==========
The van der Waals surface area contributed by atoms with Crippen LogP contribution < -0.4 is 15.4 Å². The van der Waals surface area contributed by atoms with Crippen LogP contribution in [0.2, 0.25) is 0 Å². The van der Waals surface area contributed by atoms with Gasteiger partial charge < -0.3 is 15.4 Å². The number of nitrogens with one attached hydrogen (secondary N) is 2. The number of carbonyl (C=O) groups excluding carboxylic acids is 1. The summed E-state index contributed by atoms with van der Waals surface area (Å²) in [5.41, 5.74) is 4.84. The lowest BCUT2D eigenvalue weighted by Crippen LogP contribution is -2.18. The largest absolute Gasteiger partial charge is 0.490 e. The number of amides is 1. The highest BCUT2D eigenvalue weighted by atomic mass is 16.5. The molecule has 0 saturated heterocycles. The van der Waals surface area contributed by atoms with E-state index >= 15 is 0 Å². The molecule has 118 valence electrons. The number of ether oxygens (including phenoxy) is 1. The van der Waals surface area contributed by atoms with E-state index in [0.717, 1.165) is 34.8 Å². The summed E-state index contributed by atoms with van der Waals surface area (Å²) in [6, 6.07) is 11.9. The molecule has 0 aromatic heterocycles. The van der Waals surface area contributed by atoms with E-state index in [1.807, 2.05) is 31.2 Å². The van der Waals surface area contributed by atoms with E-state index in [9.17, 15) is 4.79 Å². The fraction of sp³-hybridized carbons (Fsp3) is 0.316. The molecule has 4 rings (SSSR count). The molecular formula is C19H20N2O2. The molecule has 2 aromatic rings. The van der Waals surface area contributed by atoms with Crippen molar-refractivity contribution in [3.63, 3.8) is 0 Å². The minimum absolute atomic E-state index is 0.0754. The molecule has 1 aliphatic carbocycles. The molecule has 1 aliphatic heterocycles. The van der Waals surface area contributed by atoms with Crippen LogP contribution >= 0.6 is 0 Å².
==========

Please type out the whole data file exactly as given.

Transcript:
The van der Waals surface area contributed by atoms with Crippen LogP contribution < -0.4 is 15.4 Å². The van der Waals surface area contributed by atoms with Crippen LogP contribution in [0.2, 0.25) is 0 Å². The van der Waals surface area contributed by atoms with Gasteiger partial charge < -0.3 is 15.4 Å². The number of nitrogens with one attached hydrogen (secondary N) is 2. The number of carbonyl (C=O) groups excluding carboxylic acids is 1. The summed E-state index contributed by atoms with van der Waals surface area (Å²) in [5.41, 5.74) is 4.84. The lowest BCUT2D eigenvalue weighted by Crippen LogP contribution is -2.18. The largest absolute Gasteiger partial charge is 0.490 e. The number of amides is 1. The highest BCUT2D eigenvalue weighted by atomic mass is 16.5. The molecule has 0 saturated heterocycles. The van der Waals surface area contributed by atoms with E-state index >= 15 is 0 Å². The molecule has 118 valence electrons. The number of ether oxygens (including phenoxy) is 1. The van der Waals surface area contributed by atoms with E-state index in [0.717, 1.165) is 34.8 Å². The summed E-state index contributed by atoms with van der Waals surface area (Å²) in [6, 6.07) is 11.9. The molecule has 0 aromatic heterocycles. The van der Waals surface area contributed by atoms with E-state index in [1.807, 2.05) is 31.2 Å². The van der Waals surface area contributed by atoms with E-state index in [9.17, 15) is 4.79 Å². The fraction of sp³-hybridized carbons (Fsp3) is 0.316. The molecule has 4 rings (SSSR count). The molecular formula is C19H20N2O2. The molecule has 2 aromatic rings. The van der Waals surface area contributed by atoms with Crippen molar-refractivity contribution in [3.63, 3.8) is 0 Å². The minimum absolute atomic E-state index is 0.0754. The molecule has 1 aliphatic carbocycles. The molecule has 1 aliphatic heterocycles. The van der Waals surface area contributed by atoms with Crippen LogP contribution >= 0.6 is 0 Å².